Saturday, February 05, 2005

Social Security Reform

I also found Ramesh Ponnuru's cover story for National Review, entitled "An Idea Whose Time Has Come," to be helpful. It's not online, and I won't reprint all of his arguments and counter-arguments, but here are some things I found helpful:

"Pay as you go" vs. "Pre-funding" models
We currently operate under a "pay as you go" program. Today's workers (through payroll taxes) finance the retirements of today's senior citizens. In other words, each generation funds the retirement of the next generation. President Bush is proposing a "pre-funding" model, whereby each generation saves in advance for its own retirement.

The number of workers who support each retiree
In 1950, 16 workers supported each retiree.
In 2005, 3.3 workers support each retiree.
In 2040, only 2.1 workers will support each retiree.

How much additional money would the government have to spend now in order to make Social Security permanently solvent?
Depending on the calculation, between $10 to $11 trillion. (Larger than our entire economy.)

How much would it cost to delay reform for one more year?
Andrew Biggs, a commissioner at the Social Security Administration, figures just a one-year delay would cost $600 billion. (And that cost goes up each year.)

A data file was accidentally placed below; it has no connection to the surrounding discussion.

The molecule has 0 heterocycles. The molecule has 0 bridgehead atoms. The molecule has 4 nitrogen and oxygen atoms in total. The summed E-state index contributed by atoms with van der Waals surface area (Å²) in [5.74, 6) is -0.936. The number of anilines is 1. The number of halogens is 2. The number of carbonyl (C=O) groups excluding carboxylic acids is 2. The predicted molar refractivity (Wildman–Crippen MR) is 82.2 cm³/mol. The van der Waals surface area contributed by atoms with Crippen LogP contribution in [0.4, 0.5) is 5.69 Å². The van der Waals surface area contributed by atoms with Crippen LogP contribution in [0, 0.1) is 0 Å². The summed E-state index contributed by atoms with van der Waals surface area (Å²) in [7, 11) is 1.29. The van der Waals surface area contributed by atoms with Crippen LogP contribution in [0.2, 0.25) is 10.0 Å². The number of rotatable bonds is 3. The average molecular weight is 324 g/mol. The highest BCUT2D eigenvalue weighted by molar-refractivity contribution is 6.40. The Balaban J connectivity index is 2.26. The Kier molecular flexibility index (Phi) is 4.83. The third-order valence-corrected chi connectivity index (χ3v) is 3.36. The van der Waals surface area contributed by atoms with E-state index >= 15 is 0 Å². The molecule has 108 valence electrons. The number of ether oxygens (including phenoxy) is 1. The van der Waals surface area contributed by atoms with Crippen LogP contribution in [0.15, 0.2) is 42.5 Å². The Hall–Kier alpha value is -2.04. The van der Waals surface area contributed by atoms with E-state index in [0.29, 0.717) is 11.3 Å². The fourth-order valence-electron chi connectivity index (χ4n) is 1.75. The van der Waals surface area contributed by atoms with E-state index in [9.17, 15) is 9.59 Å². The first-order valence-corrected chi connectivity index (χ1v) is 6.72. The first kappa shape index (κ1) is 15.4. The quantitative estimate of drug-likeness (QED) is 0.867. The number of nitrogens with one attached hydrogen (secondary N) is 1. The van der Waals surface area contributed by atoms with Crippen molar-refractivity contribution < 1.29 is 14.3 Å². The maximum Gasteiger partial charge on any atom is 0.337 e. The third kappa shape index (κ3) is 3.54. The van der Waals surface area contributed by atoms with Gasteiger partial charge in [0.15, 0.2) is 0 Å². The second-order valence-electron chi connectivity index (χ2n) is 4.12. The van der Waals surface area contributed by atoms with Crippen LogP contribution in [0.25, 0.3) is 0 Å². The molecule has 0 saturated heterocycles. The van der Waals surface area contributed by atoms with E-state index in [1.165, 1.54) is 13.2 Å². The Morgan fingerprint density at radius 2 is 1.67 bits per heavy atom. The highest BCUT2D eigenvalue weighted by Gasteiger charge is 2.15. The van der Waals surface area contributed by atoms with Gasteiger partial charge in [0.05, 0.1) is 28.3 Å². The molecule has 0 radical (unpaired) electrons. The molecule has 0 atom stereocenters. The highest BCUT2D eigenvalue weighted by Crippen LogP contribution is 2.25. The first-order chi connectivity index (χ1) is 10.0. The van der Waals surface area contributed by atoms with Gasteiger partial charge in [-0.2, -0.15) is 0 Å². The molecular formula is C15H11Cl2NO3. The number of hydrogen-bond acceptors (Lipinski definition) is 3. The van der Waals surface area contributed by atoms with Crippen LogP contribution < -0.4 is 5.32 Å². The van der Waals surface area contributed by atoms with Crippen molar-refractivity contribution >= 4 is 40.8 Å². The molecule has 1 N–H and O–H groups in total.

Under the current system, how much money does a young worker get in return?
The program can afford to give a middle-income 25-year-old only 91 cents for every dollar he is going to put in over the course of his working life.

But won't there be risks if people can invest the money on their own?
Many things can be done to reduce the risk: (1) diversifying stock portfolios; (2) buying index funds; (3) buying bonds as well as stocks.

But stocks can still be volatile, right?
It's an established fact that stocks grow less volatile over the long run: There is no 20-year period in American history in which the stock market has declined. The average annual return on stock has been 6.7 percent above inflation.

Can the legislation pass?
What makes it hard to see Bush prevailing is that there isn't a Democrat on Capitol Hill who is afraid to oppose him on this issue. Bush will probably need at least five Senate Democrats to beat a filibuster and enact a bill.

But if it does pass?
If he manages to get that policy enacted, it will not only be the signal domestic achievement of his presidency. It will be the biggest legislative victory in the modern history of conservatism.